The Next Fairytale at Celebration Theatre

A workshop showcase in 2008 yielded a promising musical number from a young songwriter. The witty duet featured a fairy godmother and a gay prince. It was filled with clever innuendos that solicited a roar of laughter from the audience, including this reviewer. It made sense that Celebration Theatre might consider developing it into its very first fully developed in-house production.

Almost three years later, the finished product has been fleshed out, but it still needs work.

The story centers on a fairy godmother named Hazel (Rachel Genevieve) who is given a chance to redeem herself in The Next Fairy Tale after botching Little Red Riding Hood by arriving late, thereby allowing the wolf to eat up the nice little girl and her poor grandmother.

Aided by the headmistress fairy godmother Minerva (Gina Torrecilla), the next fairy tale turns out to be a prince-on-prince story, much to Minerva’s chagrin.

After her last outing in make believe land, Hazel lacks confidence, but the winsome Prince Copernicus (Christopher Maikish) has enough faith for both of them, convincing her that together that they can rescue the fair Prince Helio (Patrick Gomez) — that is, unless Minerva gets her way.

Brian Pugach has taken on a lot, writing the music, book, and lyrics. Even Sondheim avails himself of experienced book writers, and Mr. Pugach spreads himself dangerously thin attempting all three. He starts out well enough with the opening number, but from there, and aside from some highlights, the music falls into an everyday sameness that, while setting his lyrics adroitly, fails to distinguish itself compositionally.

The language of fairy-speak (“Holy toadstools” and “toad slime”) clashes with corny Friends-of-Dorothy winks at gay culture. The story is convoluted, mixing up different fairy tales while straying too far from the primary focus of the story. And what exactly is the story? Definitely the story is enhanced exploring Minerva’s arc (with Ms. Torrecilla’s star turn as the antagonist of this fairy tale), but the main story concerning the quest to save Prince Helio falls short. What we get instead is like the Yellow Brick Road with local stops and day trips.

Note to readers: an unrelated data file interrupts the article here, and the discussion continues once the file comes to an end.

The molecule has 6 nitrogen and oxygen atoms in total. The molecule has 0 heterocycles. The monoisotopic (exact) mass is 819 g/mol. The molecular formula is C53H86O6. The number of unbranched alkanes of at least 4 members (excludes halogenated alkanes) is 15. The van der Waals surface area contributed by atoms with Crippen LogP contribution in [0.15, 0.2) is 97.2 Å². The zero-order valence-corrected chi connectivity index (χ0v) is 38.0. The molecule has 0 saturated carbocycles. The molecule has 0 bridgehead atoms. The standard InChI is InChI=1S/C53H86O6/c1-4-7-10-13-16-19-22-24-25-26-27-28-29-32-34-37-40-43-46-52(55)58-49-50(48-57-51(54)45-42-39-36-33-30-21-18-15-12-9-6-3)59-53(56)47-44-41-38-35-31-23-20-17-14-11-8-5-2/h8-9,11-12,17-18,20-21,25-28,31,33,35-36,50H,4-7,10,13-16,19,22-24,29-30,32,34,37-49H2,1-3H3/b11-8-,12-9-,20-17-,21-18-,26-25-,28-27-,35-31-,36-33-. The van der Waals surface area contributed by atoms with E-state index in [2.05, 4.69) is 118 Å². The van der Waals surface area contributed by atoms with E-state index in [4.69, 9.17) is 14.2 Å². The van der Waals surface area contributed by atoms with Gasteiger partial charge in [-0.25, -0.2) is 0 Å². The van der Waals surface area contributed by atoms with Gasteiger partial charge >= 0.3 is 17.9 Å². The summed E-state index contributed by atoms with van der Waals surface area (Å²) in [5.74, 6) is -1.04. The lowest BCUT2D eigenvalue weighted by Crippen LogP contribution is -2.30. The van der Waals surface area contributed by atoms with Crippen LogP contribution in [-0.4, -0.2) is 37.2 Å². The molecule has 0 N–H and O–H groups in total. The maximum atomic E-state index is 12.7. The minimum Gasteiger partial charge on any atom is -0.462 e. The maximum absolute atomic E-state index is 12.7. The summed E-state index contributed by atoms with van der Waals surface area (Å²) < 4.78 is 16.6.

The show borrows from other musicals, losing its soul in the process. It’s a mash-up of ideas that need sorting, focusing and arranging before anything resembling a cohesive play emerges. At times it’s hard to decide if the intended audience is gay adults, in which case the underlying theme of acceptance preaches to the choir, or adults in general — already a far more sophisticated audience than this work seems to target. That leaves it open for children’s theatre, but for that to happen, it would need some serious toning down.

The cast, however, is excellent. The actors attack their roles with much gusto. Director Michael A. Shepperd evokes an epic feel on the small Celebration stage. As for that witty song first heard in workshop – the one that showed the promise that this show was designed to deliver, it didn’t make the cut.

Too bad, it had such potential.


About Obed Medina
Obed received his BA in Creative Writing from the University of California at Riverside. He has freelanced and volunteered at various theatre companies in Los Angeles since 2002. He launched his own workshop theatre company in 2008 and has produced six original one-act plays and one Off-Broadway hit. Currently, he is living in Ashland, Oregon working on his writing and founder of Collaborative Theatre Project.

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